About a week after I left my mom and returned to Nashville, she sent me these words in an email:

“I guess if I was wringing my hands and crying about it they’d think I was okay…I was upset when I first got the news that the biopsy came back showing cancer, but after I got home that day and was able to think and pray about it, I accepted my powerlessness over the situation and just asked for courage to face whatever it was. And I was given that. When I told my sister that I had to have the biopsy, she started right in with the tears and the ‘what if’ game. I told her, ‘It is what it is and it's out of my control, so I'm not going to worry myself sick about something I can't do anything about.’ I know that no matter what happens to me or around me, I'm going to be okay because God loves me and will take care of me. I still feel that way, and I just don't understand why those who have voiced their opinions think I'm supposed to be devastated by this.

“A friend I've known for twenty-three years came by yesterday and said she couldn't believe how well I was handling losing a breast. I told her, ‘I didn't lose it. It didn't just happen to fall off and then I couldn't find it. I know what happened to it. The surgeon removed it because I told him to remove it in order to get rid of the cancerous tissue. I don't think of it as losing something but rather think of it as gaining more time to spend with my kids and grandkids.’

“Also, next year when I go for my mammogram again, I should get it for half price since they'll only be smashing one next time.”

Have I mentioned why I love my mom so much? She has the best attitude of anyone I’ve ever known.

When I hauled Mom down to an “old lady” gym in her town to check it out and see if it would help her get into shape, she put up a bit of a fight. But I didn't have to drag her through the doorway; she followed gamely, even joking around with the girls that worked there. It’s a gym for women only, with range of motion machines specifically suited for older women and women with health limitations. After asking all the right questions and going through the paperwork, I paid for Mom’s membership.

Nothing like a little guilt to get your mom in shape. If she failed to use the membership, I planned to tell her, “I can’t come see you at Christmas because I wasted all that money on your gym membership you didn’t use.” Boy! Something about that just makes me feel so good inside. (See? I told you I’m not a very nice daughter.)

But to my great surprise, Mom is still using that gym membership. And she even went to the “boobtique” to get her new prosthesis. In fact, she sent me another email that made me laugh so hard I started crying. It goes something like this:

“I got my prosthesis yesterday. I'm so glad the insurance is paying for most of it. It was $267 and the bra with the place to insert the prosthesis to hold it in place is $43. Now that's a mighty expensive boob! It is flesh colored and feels like a real one, even has a hint of a nipple. If I ever get really smashed, I guess I could have a ‘feel’ contest and see how many people can guess which one is real.

“Wearing it is going to take some getting used to. It weighs more than the one I have left, but it looks like the same size. I wore it yesterday when I went to my session at the gym and I found out that was a mistake. I wore it in a sports bra (and not one of the bras with the slot to insert it in). The lady at the ‘boobtique’ said it could be worn in a regular bra. WRONG! She and the other lady there were super nice and so helpful, but someone with two itty bitty titties really should not be advising someone with one big real one and one big fake one that it will work in a regular bra. There was nothing in the regular bra to hold it in place and all the movement of the machine made it work up and almost out of the bra. Under my shirt it looked like I had a boob on my collar bone. I kept pushing it back down so it wouldn't come out completely. It might have been fun to see the young girl's face if it had fallen out and hit the floor. I could have told her she had set the speed too fast and it caused my implant to come out.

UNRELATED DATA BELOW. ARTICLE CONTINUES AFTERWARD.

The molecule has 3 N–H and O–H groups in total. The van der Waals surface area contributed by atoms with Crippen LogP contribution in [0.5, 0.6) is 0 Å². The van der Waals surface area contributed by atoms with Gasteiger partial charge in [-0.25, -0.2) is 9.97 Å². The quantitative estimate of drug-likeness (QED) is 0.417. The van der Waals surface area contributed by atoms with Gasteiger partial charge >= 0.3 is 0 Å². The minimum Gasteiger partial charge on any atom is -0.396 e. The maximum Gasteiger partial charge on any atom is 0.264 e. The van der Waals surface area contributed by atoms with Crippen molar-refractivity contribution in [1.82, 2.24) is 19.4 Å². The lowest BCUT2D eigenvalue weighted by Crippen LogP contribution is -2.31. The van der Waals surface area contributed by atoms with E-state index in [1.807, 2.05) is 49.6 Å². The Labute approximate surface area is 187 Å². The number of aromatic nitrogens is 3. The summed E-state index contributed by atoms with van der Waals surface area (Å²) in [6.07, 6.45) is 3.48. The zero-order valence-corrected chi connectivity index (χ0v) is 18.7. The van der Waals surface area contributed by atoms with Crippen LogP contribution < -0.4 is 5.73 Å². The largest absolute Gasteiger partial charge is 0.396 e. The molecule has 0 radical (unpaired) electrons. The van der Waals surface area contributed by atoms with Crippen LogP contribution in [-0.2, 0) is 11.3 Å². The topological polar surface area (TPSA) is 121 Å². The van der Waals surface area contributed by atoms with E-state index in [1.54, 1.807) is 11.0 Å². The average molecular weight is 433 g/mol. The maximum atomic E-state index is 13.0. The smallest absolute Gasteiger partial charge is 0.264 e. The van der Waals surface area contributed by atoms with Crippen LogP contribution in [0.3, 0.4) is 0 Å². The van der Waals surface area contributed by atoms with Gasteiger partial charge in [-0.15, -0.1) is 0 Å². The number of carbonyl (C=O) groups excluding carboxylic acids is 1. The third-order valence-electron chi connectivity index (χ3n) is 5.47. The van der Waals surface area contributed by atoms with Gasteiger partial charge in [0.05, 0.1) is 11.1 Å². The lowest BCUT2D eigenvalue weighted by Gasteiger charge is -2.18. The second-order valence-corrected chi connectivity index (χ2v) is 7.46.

“I went to my first session at the gym on Saturday, and I was so sore I could hardly walk on Sunday, so stayed home and groaned all day. I went back on Monday and again today, though, and the soreness is gone and I do feel better.

“There's one of those machines where you lie on your back with your knees bent and your feet in some stirrups (I had flashbacks of when all you kids were born. I expected someone to stand at my feet and holler ‘PUSH!’). Anyway, the machine pushes your butt up as your legs come apart. It can go slow or fast. A friend was with me at the first session and I told her I wish I'd had that machine at home when I was married to your dad. It would have made having sex with a drunk so much easier.

“I'll see how it goes wearing the prosthesis all day long when I start back to work on Monday. It should be okay since I only work my fingers on the keyboard all day and that shouldn't make it work loose.”

How do I love this woman? Let me count the ways!

It’s been one year since Mom’s battle with breast cancer. She went back for her one-year checkup and is cancer free!

My mom is my hero. She is everything I’m not but hope to be; everything I want to become. I think I could die tomorrow and be happy with the idea that I was never as great as she is, but that she was my mother.

That would be enough.


Angela DePriest and her husband, Dan, are literary agents in Franklin, Tennessee. Her publishing background is in corporate publishing as a managing editor. They also own Scribe Book Company, which provides publishing services to ministries and nonprofit organizations.


© Angela DePriest

Muscadine Lines: A Southern Journal ISSN 1554-8449, Copyright © 2004-2012